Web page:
Orson with Mariett and their children

Third Marriage to Annie Christine Johnson

February 10, 1881 Orson married a third wife, Annie Christine Johnson, the 17 year old daughter of Danish immigrants, Peter and Anna Maria Madsen Johnson who lived near his home in Eden. Annie Christine was born November 7, 1864 in Salt Lake City. Orson and Annie Christine had five children.

Move to Eden, Utah

In the fall of 1877, Orson moved to Eden in Ogden Valley. Orson’s handwritten biography stated “while living in Eden I married Mariett O. Farley and Anna Christine Johnson as plural wives.”

Upon moving to Eden, Orson purchased the home of Richard Ballantyne, who had been the first Presiding Elder in Eden. Elder Ballantyne moved to Ogden at that time. This house still stands in Eden across the street from the Eden Park. Though remodeled over the years, it was reported to still have a pioneer root cellar in 1977.

Home of Orson Hyde Eggleston

Orson’s home in Eden.

Eden was one of three small towns in Ogden Valley. This rather isolated valley was used as a pioneer herding ground in the 1850’s. A few cabins were built by the herders, but the first permanent settlers didn’t arrive until 1859. Travel into the Valley was very difficult until a road was built through Ogden Canyon. The valley had previously been a camping area for the Shoshone Indians and they continued to camp there in the early years.

The L.D.S. residents of Eden were originally a branch under the direction of Captain Jefferson Hunt of Huntsville. They were known as the North Fork District of the Hunstville Ward of the Weber Stake. Richard Ballantyne was the first Branch President from 1865-1874. Josiah Marsh Ferrin was the second Branch President from 1874-1877 with Henry Holmes and Peter Johnson as counselors. The Eden Ward was formed June 10, 1877, around the time that Orson moved there. Josiah Ferrin was first Bishop, with Peter Johnson and Enoch Burns as Counselors. Orson served as Sunday School Superintendent after moving to Eden. He was also listed as YMMIA Superintendent. Orson was ordained a High Priest March 3, 1878 by Bishop Josiah Ferrin and was called as second counselor in the Bishopric at that time, replacing Enoch Burns who had moved to southeastern Utah. Orson served in this Bishopric with first counselor Peter Johnson, whose daughter Annie Christine he later married. In January 1879, after the death of Peter Johnson, Orson was made first counselor. After this Bishopric was released November 1, 1883, Orson was made Ward Clerk. He served in that position for several years.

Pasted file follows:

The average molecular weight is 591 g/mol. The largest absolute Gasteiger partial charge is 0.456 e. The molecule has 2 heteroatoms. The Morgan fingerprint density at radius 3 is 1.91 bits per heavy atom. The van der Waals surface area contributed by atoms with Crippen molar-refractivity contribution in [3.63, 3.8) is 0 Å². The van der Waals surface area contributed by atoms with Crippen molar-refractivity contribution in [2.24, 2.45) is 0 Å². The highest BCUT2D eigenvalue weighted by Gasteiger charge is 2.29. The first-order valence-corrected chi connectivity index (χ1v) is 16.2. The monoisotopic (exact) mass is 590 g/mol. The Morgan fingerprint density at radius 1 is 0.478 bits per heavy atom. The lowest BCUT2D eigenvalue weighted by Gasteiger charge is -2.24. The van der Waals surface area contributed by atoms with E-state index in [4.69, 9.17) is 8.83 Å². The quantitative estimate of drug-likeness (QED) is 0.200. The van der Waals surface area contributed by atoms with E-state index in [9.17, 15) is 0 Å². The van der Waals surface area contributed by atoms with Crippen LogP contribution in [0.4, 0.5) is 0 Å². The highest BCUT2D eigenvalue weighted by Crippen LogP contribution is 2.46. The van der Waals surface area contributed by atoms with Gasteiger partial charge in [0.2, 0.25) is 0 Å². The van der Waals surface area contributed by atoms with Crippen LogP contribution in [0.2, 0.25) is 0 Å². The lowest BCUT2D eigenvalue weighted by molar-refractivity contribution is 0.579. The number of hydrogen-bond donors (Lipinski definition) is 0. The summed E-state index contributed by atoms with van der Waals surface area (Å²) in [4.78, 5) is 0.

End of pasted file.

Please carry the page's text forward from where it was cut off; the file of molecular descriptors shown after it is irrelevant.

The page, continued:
The Eden Ward records contain many interesting comments made by Orson, which were quoted in “History of the Eden Ward”. March 8, 1879 he reported: “We have had a first-class day school the past winter and it is yet in session, being taught by Brother Edward H. Anderson of Huntsville.”

In an entry dated January 6, 1881, as Counselor, Orson exhorted all to pay their tithing. He also requested Sunday store trading be discontinued and hoped the brethren from the north end of the valley would take note of this so Brother John Farrell and his family would be able to attend their meetings, and he hoped the ward teachers would notify their people to that effect. Another note dated March 8, 1879 stated: